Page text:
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At Wintergreen, Women in Black (Diamonds)

By Daphne White
The Washington Post
Sunday, January 18, 1998; Page E02

"There are two ways to go down the hill," says Mary Beth Quinn, director of the ski school at Virginia's Wintergreen Resort. "You can fight your way down, or you can flow smoothly and gracefully. You can tense your muscles and exhaust yourself, or you can learn some skills and glide down the mountain with a fraction of the effort."

There she has me. My fear of falling has almost led me to give up on skiing altogether. As a middle-aged, once-a-year skier, I start out each season by fighting the mountain in an effort to reduce my descent to the slowest possible speed. Yet my 10-year-old son loves the sport so much -- and it looks like so much fun when he barrels down a mountain -- that I really want to overcome my fears. Which is why I've decided to look into Wintergreen's women-only ski program.

"Women are not small men," Wintergreen instructor Marian Spano tells the group of women tentatively perched on their skis. "When a man takes a ski lesson, he immediately wants to Rambo down the mountain -- he doesn't care if he falls five times. But as women, we often have others depending on us -- so naturally we have more fear of falling."

Because men and women have different styles of skiing, Wintergreen -- about an hour east of Charlottesville -- is expanding its women-only ski program this year. Taught by women, the three-day Women's Ski Seminars are designed to help women at all ability levels master both the physical and psychological aspects of skiing. The seminars are offered midweek, when the slopes are practically empty (less chance of collisions) and lift lines are nonexistent. Added inducement: Mothers can bring their children and enroll them in the Camp Wintergreen program (which includes optional ski instruction).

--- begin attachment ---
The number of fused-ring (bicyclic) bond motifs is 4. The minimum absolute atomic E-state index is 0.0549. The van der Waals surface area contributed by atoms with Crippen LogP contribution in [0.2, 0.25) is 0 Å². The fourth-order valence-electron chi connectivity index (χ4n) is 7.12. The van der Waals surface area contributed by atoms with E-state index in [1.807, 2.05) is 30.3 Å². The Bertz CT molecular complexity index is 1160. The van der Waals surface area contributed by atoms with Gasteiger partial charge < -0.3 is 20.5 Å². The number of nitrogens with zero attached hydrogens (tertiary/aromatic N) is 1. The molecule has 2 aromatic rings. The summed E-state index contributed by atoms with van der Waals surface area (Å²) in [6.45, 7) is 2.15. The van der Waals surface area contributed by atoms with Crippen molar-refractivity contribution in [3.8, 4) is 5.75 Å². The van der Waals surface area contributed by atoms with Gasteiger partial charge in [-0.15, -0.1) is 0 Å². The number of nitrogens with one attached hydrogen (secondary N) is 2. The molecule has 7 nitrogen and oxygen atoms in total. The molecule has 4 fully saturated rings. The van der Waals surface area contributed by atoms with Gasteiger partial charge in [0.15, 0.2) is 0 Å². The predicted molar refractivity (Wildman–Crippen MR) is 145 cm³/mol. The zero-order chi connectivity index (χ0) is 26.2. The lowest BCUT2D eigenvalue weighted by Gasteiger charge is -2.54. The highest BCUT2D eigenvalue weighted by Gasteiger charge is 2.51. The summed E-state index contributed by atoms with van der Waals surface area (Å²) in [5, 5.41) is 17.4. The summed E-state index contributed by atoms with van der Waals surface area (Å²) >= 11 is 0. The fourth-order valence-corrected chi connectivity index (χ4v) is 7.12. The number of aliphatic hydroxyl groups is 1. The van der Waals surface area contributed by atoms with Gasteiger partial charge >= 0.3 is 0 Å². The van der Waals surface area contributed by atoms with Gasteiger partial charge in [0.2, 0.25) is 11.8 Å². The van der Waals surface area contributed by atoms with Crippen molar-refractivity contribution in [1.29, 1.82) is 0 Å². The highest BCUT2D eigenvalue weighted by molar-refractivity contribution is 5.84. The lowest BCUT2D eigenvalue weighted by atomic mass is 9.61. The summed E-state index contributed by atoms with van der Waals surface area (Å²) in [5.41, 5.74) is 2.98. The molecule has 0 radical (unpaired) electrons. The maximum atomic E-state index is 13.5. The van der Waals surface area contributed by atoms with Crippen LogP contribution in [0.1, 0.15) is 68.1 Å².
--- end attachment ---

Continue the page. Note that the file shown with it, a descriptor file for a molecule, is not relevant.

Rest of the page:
"Men are physically stronger than women, but the fact is that 75 percent of skiing is finesse and only 25 percent is strength," says Quinn, who trained as a skier for the Olympics, although she didn't make the team. "In my 25 years of teaching, I have found that, technically, women make better skiers."

But before women can ski well, they have to get over certain fears. So the seminar is intended to help women become comfortable with skiing by offering a variety of experiences: Women are encouraged to try on the new, shaped skis that make turning easier (the skis can be rented at Wintergreen); they receive four hours of instruction per day in small groups -- up to six per group, based on ability; and on two of the days, they are videotaped as they ski down the mountain so they can see their technique for themselves.

"So often a coach will ask you to do something, and you really believe you are doing it," Quinn says. "But perception and reality can be two very different things. Watching yourself on video can be a humbling experience." The idea is that you'll see how you've improved between the first and the second tapings.

On my first morning skiing with Spano, I watch as she leans forward and shifts her weight from side to side to execute effortless turns. I used to ski all the way across the slope and stop at the edge of the trees, too fearful to turn while moving. But following in Spano's tracks, I learn to trust my body and my skis and actually enjoy the ballet of skiing. I slowly gain confidence, as I begin feeling rather than thinking my way down the mountain. By the end of the day I'm able to ski the beginner slopes with my son.

Wintergreen has a lot of options -- 17 slopes and trails with terrain for beginner to advanced skiers. The beginner trails are wide-open and groomed; the most advanced slope features more than 1,000 feet of vertical drop. Some runs are over a mile long, offering advanced and expert skiers a challenging mix of steep pitches, mogul fields and cruising run-outs.

The women's seminars begin at noon on the first Tuesday of each month. (The next sessions are Feb. 3-5 and March 3-5.) "We have found that women in these seminars are more likely to ask questions and share their concerns than in mixed groups, where women often feel intimidated," Quinn says. "Some of the women come from families where their husbands and sons race ahead -- and they are always left behind. We have a lot of `terminal intermediates' -- women who can go so far and no further. We try to help women find a comfort zone in skiing that's beyond where they were before."

Wintergreen Resort's women-only ski seminars cost $150; midweek studio rentals at Wintergreen begin at $155 per night double (lift tickets are included if you stay at the resort two nights or more). Ski rentals are $54 for the duration of the seminar. A 25 percent discount is offered at Camp Wintergreen for participants' children. For more information, call 1-800-325-2200 (ask for Reservations) or call the Wintergreen ski school, 804-325-8064.

© Copyright 1999 The Washington Post Company

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